Bert Burger, economist and resident expert on India with Atradius, details the state of that country’s struggle to contain the COVID-19 virus.
The second wave of the virus has taken a heavy toll on India, which has become the third country to report more than 300,000 official deaths caused by COVID-19. “Like other Asian countries, India led the way in controlling COVID-19 last year,” says Burger, “but this year it’s struggling to vaccinate.”
The problem lies in the difficulty of manufacturing and distributing the vaccine to India’s population of more than 1.3 billion. Despite an extensive manufacturing capacity for producing the virus, only about 14% of India’s citizens have received any injections. That compares with between 50% and 85% in the U.S., Great Britain and Europe.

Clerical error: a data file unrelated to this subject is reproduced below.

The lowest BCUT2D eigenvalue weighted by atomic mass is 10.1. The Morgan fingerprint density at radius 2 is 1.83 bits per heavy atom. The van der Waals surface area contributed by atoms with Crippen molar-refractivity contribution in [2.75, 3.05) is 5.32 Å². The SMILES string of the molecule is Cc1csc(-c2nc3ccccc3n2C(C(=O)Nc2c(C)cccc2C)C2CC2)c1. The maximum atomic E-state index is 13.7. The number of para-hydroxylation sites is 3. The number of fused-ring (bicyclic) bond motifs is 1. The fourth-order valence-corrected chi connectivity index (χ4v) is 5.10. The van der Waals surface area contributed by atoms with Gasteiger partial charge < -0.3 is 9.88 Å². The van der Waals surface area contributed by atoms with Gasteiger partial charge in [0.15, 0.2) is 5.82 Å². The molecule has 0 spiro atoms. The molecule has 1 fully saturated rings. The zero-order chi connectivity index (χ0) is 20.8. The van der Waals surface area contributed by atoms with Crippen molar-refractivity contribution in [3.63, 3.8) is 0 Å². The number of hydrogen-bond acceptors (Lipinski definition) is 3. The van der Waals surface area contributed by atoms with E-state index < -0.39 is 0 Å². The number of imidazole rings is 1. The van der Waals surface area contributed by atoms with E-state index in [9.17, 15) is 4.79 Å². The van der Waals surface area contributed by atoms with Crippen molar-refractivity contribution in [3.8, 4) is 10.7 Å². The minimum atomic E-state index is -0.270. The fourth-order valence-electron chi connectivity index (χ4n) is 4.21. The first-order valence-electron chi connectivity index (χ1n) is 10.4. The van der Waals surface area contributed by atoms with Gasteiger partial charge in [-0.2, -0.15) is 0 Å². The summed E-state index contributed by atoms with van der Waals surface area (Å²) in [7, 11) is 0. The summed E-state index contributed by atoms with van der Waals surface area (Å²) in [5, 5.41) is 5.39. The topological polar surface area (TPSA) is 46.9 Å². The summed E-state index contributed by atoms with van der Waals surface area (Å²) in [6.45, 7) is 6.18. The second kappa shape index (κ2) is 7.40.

There are signs that the crisis might be waning. In India, the number of new cases of the virus peaked at 400,000 per day, but has since declined to around 200,000 — still an unacceptably large number, but evidence of a downward trend.
India’s retail and wholesale sectors are bearing the brunt of the second wave of the virus, while manufacturing and agriculture remain relatively strong, Burger says. Export markets are providing a source of business for manufacturers, especially in China and other parts of Asia where economic activity is strong. Even in India itself, “it’s not like the whole economy has stopped,” Burger says.
The crisis offers lessons for all countries as they work to mitigate the impact of future pandemics. “You have to be prepared for the unexpected,” Burger says. “After the first wave, preparations for the second didn’t start early enough in India and other countries.” In addition, supply chains need to diversify sourcing to offset the impact of disasters that strike particular suppliers and regions.
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